The European challenge is led by Hawa Jalloh from Germany, who won the national title improving her PB to 13.23, Anna Toth from Hungary, who improved the national under 20 record to 13.23, and Maril Jessop, who set a seasonal best of 13.36 this year. 

Alessia Seramondi (women’s 400 metres hurdles): 

Alessia Seramondi from Italy set the fastest under 20 time in the world this year in the women’s 400 metres hurdles with her PB of 57.29 at the National Under 20 Championships in Rieti earlier this month. Seramondi will face Akala Garrett, who won the US high school with a world under 18 lead of 57.46, Louisiana State University Michaela Rose from the USA, who clocked 57.62 in the 400m hurdles and 2:02.49 in the 800 metres, Oneika McAnnuuff, who clocked 57.68 this season. 

Middle distance races: 

Sembo Alemayehu (Women’s 3000 steeplechase): 

Seventeen-year-old Ethiopian runner Sembo Alemayehu set the world under 20 seasonal lead in the 3000m steeplechase with 9:09.19, when she finished second in the Paris Diamond League meeting last June. In the French capital she set her second consecutive world under 18 best after the 9:18.98 she set at the Continental Tour Gold meeting in Hengelo. Alemayehu finished fifth in her heat in 9:21.10 at the World Championships in Eugene, but she did not get through to the final. 

The previous world under 18 all-time best had been held by Kenya’s Celliphine Chepsol with 9:24.73 since 2016. Alemayehu will be joined by her compatriot Meseret Yeshaneh, who holds a PB of 9:33.34. 

The Kenyan challenge is led by 18-year-old Faith Cherotich, who won the world under 20 bronze medal in Nairobi last year and clocked 9:12.04 at altitude last May, and Pamela Kosgei, who clocked 9:54.20 this year. 

The best European runner in the line-up is Marta Serrano from Spain, who finished sixth in the World Under 20 Championships in Nairobi last year and improved her PB to 9:48.64 at the National Senior Championships in La Nucia last June.  

Noah Kibet (men’s 800 metres): 

Noah Kibet won the bronze medal in the 800 metres at the World Under 20 Championships in Nairobi in 2021 in his lifetime best of 1:44.88 and the silver medal at the World Indoor Championships in Belgrade. Kibet will compete against his cousin Brian Kiptum, who won the Kenyan Under 20 Trials. Kibet won his first Diamond League race in Doha last May and finished fourth in the Continental Tour Gold meeting in Hengelo in 1:44.89 missing his lifetime best by just 0.01.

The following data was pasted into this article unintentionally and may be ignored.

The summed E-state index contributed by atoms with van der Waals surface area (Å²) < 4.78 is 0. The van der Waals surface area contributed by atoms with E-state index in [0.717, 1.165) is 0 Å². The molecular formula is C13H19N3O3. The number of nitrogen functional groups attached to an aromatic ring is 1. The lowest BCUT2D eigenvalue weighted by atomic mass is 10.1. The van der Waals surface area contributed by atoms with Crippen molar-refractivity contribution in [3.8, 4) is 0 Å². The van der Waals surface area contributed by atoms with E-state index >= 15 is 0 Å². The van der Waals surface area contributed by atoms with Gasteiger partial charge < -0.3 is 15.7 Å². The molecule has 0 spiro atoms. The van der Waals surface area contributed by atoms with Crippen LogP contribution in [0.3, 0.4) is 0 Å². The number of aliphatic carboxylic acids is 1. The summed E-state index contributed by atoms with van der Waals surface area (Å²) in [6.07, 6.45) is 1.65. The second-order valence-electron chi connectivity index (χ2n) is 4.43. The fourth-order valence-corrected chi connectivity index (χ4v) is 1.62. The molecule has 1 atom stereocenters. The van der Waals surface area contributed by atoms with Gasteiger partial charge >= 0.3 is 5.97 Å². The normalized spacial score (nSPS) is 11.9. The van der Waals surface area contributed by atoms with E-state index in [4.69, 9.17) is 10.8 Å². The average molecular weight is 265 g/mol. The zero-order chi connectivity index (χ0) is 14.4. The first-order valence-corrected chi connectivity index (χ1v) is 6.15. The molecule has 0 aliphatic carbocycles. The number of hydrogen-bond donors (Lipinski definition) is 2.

Peter Maru (men’s 5000 metres): 

Ugandan 19-year-old runner Peter Maru clocked a PB of 13:07.42 in the 5000 metres in the Diamond League meeting in Oslo last June. Maru finished fifth in the 1500 metres at the World Under 20 Championships in Nairobi last year. He trains with Olympic 10000m bronze medallist and world half marathon record holder Jacob Kiplimo, who won the 10000m world under 20 silver medal in Tampere 2018. 

Claudia Hollingsworth (women’s 800 metres): 

Australian 17-year-old Claudia Hollingsworth won the Oceanian 1500m title this year. Last year she set a lifetime-best of 2:01.60 in the 800 metres and an Oceanian under 20 record of 2:36.72. She ran a seasonal best of 2:02.34 in Sydney last March. Her coach is Craig Mottram, who won the world 5000m bronze medal in Helsinki 2005. Hollingsworth previously combined her athletics career with Australian football.   

Salaheddine Ben Yazide (Men’s 3000 metres steeplechase): 

Morocco’s 19-year-old Salaheddine Ben Yazide set the world under 20 lead clocking 8:19.63 at the Wanda Diamond League in Rabat. Ben Yazide could follow in the footsteps of his compatriot Soufiane El Bakkali, who won the Olympic gold medal in Tokyo 2021 and the world title in Eugene 2022.

Jump events: 

Angelina Topic and Karmen Bruus (women’s high jump): 

Serbia’s Angelina Topic and Estonia’s Karmen Bruus have equalled the world all-time under 18 best performance this season. 

Bruus finished seventh at the World Championships in Eugene at the age of 17 with 1.96m, equalling the Estonian senior record. 

The Estonian teenager improved her lifetime best during this season and finished seventh at the European Under 18 Championships in Jerusalem. 

Seventeen-year-old Angelina Topic won the European Under 18 gold medal with 1.92m and cleared 1.96m at the Serbian Senior Championships in Krusevac. Topic also finished sixth at the World Under 20 Championships in Nairobi last year. She is daughter of 1990 European champion Dragutin Topic, who cleared 2.37m in his career, and Biljana Topic, who won the world under 20 bronze medal in the triple jump. 

Other major contenders are last year’s European Under 20 champion Britt Weermann from the Netherlands, who set the national under 20 record with 1.95m, 18-year-old Elisabeth Pihela from Estonia, who won the European Under 20 bronze medal in Tallin and placed fourth at the World Under 20 Championships in Nairobi in 2021. 

Brian Raats (men’s high jump):